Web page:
Photo by Daniel F. Shearer
Assateague Lighthouse, erected in 1867 near Chincoteague, Va.

   A few hours after sunrise, little evidence remains from the earlier activity, except for a few more egrets than usual resting in nearby bushes, no doubt with full stomachs. By this time, another migration has started. Thousands of beachgoers are making their daily pilgrimage to the island, many of whom, if they’re lucky, will glimpse bottlenose dolphins feeding near the surf line. During the summer months, groups of 50 dolphins or more are often sighted at the beach and nearby Chincoteague Inlet. The animals will occasionally approach swimmers, surfers or bodyboarders, provided they aren’t splashing too much.
   "Chincoteague National Wildlife Refuge is one of the most visited refuges in the country," says Mr. Schroer, noting that each year the refuge receives roughly 1.4 million visits, based on vehicle-occupant estimates.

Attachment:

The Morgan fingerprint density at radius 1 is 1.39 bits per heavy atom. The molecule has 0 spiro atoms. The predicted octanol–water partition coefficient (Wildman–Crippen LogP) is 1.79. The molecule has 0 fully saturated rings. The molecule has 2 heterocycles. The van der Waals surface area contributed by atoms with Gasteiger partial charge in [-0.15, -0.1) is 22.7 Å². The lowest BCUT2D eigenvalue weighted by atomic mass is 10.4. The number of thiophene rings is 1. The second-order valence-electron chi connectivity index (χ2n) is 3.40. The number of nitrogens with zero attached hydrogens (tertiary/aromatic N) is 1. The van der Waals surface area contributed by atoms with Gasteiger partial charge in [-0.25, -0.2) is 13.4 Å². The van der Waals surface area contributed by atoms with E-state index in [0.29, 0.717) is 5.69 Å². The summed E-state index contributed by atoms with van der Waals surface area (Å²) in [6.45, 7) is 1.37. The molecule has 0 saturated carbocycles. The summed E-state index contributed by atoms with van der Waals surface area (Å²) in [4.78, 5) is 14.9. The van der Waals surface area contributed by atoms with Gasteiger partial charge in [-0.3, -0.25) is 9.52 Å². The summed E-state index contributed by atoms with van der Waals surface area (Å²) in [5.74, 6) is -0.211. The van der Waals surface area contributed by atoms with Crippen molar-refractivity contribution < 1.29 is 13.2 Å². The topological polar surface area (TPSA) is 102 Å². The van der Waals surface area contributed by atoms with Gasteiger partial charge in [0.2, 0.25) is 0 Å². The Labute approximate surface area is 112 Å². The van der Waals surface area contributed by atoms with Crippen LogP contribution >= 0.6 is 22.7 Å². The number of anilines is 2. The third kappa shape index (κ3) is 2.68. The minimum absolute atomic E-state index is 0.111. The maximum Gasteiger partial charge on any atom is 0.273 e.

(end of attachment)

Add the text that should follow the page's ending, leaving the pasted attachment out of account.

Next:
Geography contributes to the large turnout. Assateague Island is the only vehicle-accessible ocean beach on Virginia’s Eastern Shore, separated from mainland Virginia by the vast Chesapeake Bay. Management of Assateague is shared by several organizations. Chincoteague National Wildlife Refuge, under the auspices of the U.S. Fish and Wildlife Service, encompasses more than 14,000 acres of beach, dunes, marsh and maritime forest. The National Park Service is charged with running Assateague Island National Seashore, while Maryland’s Department of Natural Resources operates Assateague State Park, situated on 660 acres at the island’s northern tip, the only portion of the island open to overnight camping. The U.S. Coast Guard also runs Assateague Light, erected in 1867 on the south end of the island, near Chincoteague.

Above, a flock of snow geese makes a brief stop on Assateague during fall migration. Below, Chincoteague ponies grazing.

Photos by Daniel F. Shearer